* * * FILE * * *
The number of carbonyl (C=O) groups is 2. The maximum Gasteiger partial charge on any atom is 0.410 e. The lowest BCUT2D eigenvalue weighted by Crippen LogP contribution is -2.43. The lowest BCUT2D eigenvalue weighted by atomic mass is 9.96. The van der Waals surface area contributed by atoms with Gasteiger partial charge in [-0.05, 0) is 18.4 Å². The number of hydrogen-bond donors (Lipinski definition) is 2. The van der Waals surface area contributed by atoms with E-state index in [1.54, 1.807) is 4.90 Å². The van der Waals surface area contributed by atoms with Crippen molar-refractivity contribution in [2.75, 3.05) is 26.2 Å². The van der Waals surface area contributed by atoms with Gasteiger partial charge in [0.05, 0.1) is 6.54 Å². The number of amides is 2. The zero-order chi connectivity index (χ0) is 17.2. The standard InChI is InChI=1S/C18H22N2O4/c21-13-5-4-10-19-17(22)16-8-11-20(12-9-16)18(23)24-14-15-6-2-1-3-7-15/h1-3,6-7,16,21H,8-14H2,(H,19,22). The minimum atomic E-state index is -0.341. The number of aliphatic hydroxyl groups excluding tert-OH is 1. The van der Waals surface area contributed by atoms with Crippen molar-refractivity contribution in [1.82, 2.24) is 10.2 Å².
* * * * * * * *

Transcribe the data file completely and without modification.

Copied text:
The number of carbonyl (C=O) groups is 2. The maximum Gasteiger partial charge on any atom is 0.410 e. The lowest BCUT2D eigenvalue weighted by Crippen LogP contribution is -2.43. The lowest BCUT2D eigenvalue weighted by atomic mass is 9.96. The van der Waals surface area contributed by atoms with Gasteiger partial charge in [-0.05, 0) is 18.4 Å². The number of hydrogen-bond donors (Lipinski definition) is 2. The van der Waals surface area contributed by atoms with E-state index in [1.54, 1.807) is 4.90 Å². The van der Waals surface area contributed by atoms with Crippen molar-refractivity contribution in [2.75, 3.05) is 26.2 Å². The van der Waals surface area contributed by atoms with Gasteiger partial charge in [0.05, 0.1) is 6.54 Å². The number of amides is 2. The zero-order chi connectivity index (χ0) is 17.2. The standard InChI is InChI=1S/C18H22N2O4/c21-13-5-4-10-19-17(22)16-8-11-20(12-9-16)18(23)24-14-15-6-2-1-3-7-15/h1-3,6-7,16,21H,8-14H2,(H,19,22). The minimum atomic E-state index is -0.341. The number of aliphatic hydroxyl groups excluding tert-OH is 1. The van der Waals surface area contributed by atoms with Crippen molar-refractivity contribution in [1.82, 2.24) is 10.2 Å².